Analysis Of Communism By Karl Marx

1455 Words 6 Pages
The father of Marxism, Karl Marx was born in Prussia, a part of the German confederation. Marx discussed social and economic systems in many of his books. He championed the worker and supported for a classless society between the bourgeoisie and the proletariat. He advocated for overthrowing the class system and private property. Marx’s political theory was revolutionary in the nineteenth century. In this paper, I will discuss ways the bourgeoisie possess power over the proletariat, capitalism and provide my views for his arguments. In a capitalistic society, the bourgeoisie own the means of production and control over the workplace whereas, the preliterate own their own labor. According to Marx, a worker in a capitalistic society is selling …show more content…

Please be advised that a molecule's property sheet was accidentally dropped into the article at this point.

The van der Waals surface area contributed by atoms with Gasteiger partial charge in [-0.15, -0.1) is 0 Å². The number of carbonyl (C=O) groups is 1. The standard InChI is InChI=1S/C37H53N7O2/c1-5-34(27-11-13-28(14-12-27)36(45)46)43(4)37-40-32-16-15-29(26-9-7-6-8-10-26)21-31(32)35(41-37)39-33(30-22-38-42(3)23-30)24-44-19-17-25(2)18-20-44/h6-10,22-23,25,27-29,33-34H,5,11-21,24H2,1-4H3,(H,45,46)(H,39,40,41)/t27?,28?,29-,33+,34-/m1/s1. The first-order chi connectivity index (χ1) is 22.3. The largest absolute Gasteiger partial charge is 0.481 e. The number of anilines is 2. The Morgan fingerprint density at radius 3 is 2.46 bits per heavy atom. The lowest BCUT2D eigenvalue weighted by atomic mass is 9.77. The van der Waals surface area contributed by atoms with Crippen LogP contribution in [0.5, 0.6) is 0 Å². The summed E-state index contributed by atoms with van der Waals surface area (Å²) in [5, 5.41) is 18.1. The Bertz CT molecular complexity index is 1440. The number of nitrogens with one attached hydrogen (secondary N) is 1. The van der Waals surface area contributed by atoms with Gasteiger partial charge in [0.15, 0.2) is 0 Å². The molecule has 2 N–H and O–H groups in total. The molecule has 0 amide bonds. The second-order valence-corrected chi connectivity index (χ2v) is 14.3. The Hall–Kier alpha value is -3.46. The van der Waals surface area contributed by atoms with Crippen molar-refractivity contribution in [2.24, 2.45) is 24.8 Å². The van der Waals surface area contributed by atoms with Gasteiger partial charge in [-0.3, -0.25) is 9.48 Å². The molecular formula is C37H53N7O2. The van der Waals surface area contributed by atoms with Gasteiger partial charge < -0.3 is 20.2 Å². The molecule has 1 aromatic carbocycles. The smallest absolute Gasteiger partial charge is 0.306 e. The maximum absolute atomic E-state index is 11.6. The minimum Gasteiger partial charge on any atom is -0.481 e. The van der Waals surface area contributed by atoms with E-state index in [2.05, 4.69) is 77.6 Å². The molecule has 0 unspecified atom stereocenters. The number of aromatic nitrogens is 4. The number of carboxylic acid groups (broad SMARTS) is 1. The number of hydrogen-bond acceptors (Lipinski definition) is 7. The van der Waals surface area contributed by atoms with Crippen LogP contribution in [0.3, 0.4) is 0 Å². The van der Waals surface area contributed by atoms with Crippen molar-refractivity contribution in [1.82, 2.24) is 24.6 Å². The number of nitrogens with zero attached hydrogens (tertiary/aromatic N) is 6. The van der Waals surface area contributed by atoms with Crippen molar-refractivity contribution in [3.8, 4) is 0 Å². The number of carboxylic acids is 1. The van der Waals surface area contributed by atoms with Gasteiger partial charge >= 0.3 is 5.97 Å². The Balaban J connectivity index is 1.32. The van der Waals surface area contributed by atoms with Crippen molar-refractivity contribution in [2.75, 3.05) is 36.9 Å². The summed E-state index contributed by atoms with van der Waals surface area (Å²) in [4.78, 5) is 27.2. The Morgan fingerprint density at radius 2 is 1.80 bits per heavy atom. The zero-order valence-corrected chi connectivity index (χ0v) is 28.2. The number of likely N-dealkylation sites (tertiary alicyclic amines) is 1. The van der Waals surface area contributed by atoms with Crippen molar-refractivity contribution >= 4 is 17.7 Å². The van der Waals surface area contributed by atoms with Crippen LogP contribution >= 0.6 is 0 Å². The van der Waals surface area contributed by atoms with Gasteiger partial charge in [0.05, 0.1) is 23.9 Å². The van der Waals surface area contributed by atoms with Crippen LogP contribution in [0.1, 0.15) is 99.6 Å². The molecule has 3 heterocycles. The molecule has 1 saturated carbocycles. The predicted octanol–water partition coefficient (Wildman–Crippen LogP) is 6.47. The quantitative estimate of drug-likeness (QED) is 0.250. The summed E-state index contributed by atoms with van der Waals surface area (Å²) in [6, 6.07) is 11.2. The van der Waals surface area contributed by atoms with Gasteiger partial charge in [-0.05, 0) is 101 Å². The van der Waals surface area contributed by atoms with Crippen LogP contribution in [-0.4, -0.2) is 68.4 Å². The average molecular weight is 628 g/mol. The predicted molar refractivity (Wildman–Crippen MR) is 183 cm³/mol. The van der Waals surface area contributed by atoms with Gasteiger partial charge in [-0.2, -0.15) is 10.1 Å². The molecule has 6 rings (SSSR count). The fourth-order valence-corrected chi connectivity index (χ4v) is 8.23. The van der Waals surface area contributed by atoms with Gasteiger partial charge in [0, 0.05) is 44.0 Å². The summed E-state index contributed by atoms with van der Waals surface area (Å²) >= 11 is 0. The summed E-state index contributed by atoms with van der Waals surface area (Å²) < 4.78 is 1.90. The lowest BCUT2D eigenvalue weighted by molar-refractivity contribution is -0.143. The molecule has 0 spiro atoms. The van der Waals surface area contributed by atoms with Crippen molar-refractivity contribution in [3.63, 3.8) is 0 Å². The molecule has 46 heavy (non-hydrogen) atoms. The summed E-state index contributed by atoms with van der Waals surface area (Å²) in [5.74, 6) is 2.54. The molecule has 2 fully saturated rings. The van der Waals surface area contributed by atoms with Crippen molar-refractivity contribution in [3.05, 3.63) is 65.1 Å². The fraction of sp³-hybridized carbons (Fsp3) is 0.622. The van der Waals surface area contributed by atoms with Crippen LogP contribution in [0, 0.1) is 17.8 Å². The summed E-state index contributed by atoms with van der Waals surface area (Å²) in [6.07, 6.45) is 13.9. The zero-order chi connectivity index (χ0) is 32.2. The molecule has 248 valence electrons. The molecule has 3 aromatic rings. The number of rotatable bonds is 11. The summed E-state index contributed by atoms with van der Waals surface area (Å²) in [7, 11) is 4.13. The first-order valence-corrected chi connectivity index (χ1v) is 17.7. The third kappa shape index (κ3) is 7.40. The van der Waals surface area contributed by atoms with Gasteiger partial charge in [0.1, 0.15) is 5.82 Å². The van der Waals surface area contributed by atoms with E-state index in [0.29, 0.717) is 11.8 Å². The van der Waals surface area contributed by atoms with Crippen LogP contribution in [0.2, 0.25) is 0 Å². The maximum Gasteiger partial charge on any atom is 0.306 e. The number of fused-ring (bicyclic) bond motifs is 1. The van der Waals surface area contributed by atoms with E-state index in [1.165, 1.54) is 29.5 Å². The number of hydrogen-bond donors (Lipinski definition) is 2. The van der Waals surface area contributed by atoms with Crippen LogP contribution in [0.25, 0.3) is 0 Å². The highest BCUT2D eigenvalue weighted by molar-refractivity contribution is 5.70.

I believe that communism hinders growth of production and development of nations and its citizens. Communism will not work in the present world, where technological advances are increasing at an exponential rate. Also, the shift in human nature between the proletariat and bourgeoisie could lead to conflict and violence. Communism is a recipe for failure because human nature is subject to change. Humans by nature will want to benefit themselves rather than one another, which leads to corruption of the state. People will prioritize personal wealth over unity between one another. This will lead to everyone trying to better him or herself financially and working against one another. Thus, communism will not work because people change and there is no way to monitor one’s true intentions. Marx does address this issue and states that humans by nature are constantly evolving and are able to adapt to any changes, from economic to climate (Marx, p. 160). Thousands of years ago, Homo sapiens worked cooperatively and gathered food together versus competition. Marx is certain that we can readjust to any situation to live harmoniously and for one another. The problem I recognize from Marx’s response is that in a society we are inscribed from birth this fierce competition amongst each other. It is extremely difficult in our modern society to switch to communism without any upsets. Today, capitalism has proven to be more robust, both politically and

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